Tuesday, November 24, 2009

The Past Predicts the Future

Often times in the past eight or ten months we have read that racing might be willing to change. This change is hard to come by, however, and even today some people say our problems are only linked to the economy, and once that recovers everything will be good again.

I doubt that very much. Looking back at an article written in early 2008, it shows just how much our problems in racing are fundamental, and systemic. The losses in handle we going on long before bailouts, government spending, deficits and declining GDP.

From "We Need Change - And Fast" written early last year we can see how the fundmental problems in racing have hurt us, and continue to hurt us.

First, the author takes a look at an article from a Canadian newspaper, who is urging the government to stop supporting a sport (harness racing.... thoroughbred racing long died in that province) that can't seem to get out of its own way.

To see Quebec's harness-racing industry become a financial disaster brings both relief and exasperation.

Relief because the industry had hitched its fortunes to building racetracks in conjunction with video-lottery terminals, devices that have already wrecked countless lives. That the industry's VLT revenues are far below projections means the machines are sucking fewer people dry.

But even more irritating is that this was so predictable. Harness-racing here is as out of step with the times as is dancing the Charleston.

Update: Last month the government, despite efforts pulled the plug on any racing funding in that province. Racing is now dead in Quebec.

"Let us not forget that the horse racing industry started its decline several years ago. Since 1995, the government poured more than $450 million in subsidies to support this industry. In spite of this aid, the industry continued to regress. The evolution of wagering on horse racing proves this. In 1990, $315 million was wagered and fell to $136 million in 2008. More than 80% of the money wagered on horse racing is money wagered on horse racing that takes place outside of Quebec at Hippo Clubs."

Then we had this piece on the Bloodhorse - keep in mind this is long before any TARP funds, or declining stock markets. It asked questions of bettors upset with signal impasses and high takeouts. It was about this time that the Thoroughbred Horseman Group was asking for more and more money from signal fees, money that is usually passed on to bettors - a de facto raise in takeout.

“They have taken a great game and (expletive) on it,” said a bettor from New Jersey who also owns horses. “And they think the players will take whatever they give us. But if they don’t get it now, with the way things are going, they will find out later.”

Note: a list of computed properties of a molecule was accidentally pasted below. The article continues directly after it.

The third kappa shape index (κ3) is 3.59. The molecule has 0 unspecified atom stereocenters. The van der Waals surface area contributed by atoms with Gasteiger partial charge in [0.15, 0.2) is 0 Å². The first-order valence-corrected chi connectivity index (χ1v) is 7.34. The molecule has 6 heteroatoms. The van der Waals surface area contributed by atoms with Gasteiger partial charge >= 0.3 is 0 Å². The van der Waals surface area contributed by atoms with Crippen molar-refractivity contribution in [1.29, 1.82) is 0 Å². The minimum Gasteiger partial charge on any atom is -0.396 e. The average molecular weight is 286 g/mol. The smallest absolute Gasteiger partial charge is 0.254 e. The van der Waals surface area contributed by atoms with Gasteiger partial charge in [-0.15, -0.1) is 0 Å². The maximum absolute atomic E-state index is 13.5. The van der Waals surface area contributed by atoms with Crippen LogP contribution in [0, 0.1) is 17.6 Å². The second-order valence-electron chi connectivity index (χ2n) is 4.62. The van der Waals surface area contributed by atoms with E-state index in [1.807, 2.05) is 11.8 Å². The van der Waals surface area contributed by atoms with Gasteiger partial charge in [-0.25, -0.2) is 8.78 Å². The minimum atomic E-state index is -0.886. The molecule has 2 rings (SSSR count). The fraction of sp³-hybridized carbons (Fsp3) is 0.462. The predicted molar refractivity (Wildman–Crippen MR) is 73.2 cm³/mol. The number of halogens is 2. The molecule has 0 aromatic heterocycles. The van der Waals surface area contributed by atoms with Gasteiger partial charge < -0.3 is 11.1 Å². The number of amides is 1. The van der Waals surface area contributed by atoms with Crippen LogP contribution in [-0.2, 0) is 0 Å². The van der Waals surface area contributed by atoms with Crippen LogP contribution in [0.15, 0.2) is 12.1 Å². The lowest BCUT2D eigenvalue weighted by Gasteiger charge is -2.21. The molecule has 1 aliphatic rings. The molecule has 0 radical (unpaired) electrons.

A bettor from Canada, who estimates he wagered $3 million on horse racing last year, said about half of his money now goes through offshore outlets, which for now are spared the wrath of the signal war combatants, or bookmakers, which don’t process money through pari-mutuel pools.

“How many American businesses operate like this?” he asked. “It’s unbelievable: They don’t want my money. Getting a higher percentage of nothing is not a good return.”

He said he wants to support the racing industry, but may consider a return to sports book betting if he sees trends continuing to head south. “They’ve never had any respect for the bettors,” he said of racing. “Horse racing is so bad they don’t even know who their own customers are. Some places have lost my business.”

Players either want rebates, or have track takeout lowered closer to levels of casino betting, where the “rake” is often 10% or less.

“When online poker becomes legal, people are going to split,” the New Jersey bettor said. “The amount that the track takes out is already ridiculous. And the horsemen want more?”

The Massachusetts bettor, who feels only a powerful national commissioner’s office can rectify racing’s problems, squarely places fault at the feet of the warring horsemen and racetracks.

“I blame them both,” he said. “I blame the whole game. It’s gone too far and gotten too far out of hand. Handle will go down. And racetracks will go down.”

Today handle for 2009 should come in around $12.5B. If we just would have held inflation - plugged the holes in the ship and bailed as much water as was coming in - we would be about $19B in wagering. Those horseplayers quoted in the article were not "disgruntled gamblers", they were Nostradamus.

The writing was on the wall for years. This is not new, it is not the economy. It is racings unwillingness to change and make tough decisions on the systemic problems that it faces. The especially sad thing is that often we are not only unwilling to change, we tend to make the same mistakes over and over again. For evidence of that all we have to do is look at the current signal dispute between Tracknet and the Mid-Atlantic tracks. Doing virtually the same thing to bettors they did in the Bloodhorse article long ago and not expecting to lose customers is not considered insanity in racing, it seems to be policy.

Oh and lastly, speaking of Quebec, with horse racing out of the way and culled from the gambling landscape, they are looking now to legalize online poker. "If all goes according to plan, Quebecers will be able to play poker online at a secure, government-regulated site by next summer."

If we are looking at the past to predict the future, maybe we should be buying a Phil Hellmuth book, rather than an Andy Beyer one. After all, as the New Jersey bettor said “When online poker becomes legal, people are going to split." They seem to be right on quite a few things.

1 comment:

Anonymous said...

Not only should the takeout be lowered drastically, but the whole pari-mutuel system should be scrapped in favor of a fixed odds system - or at the option of either.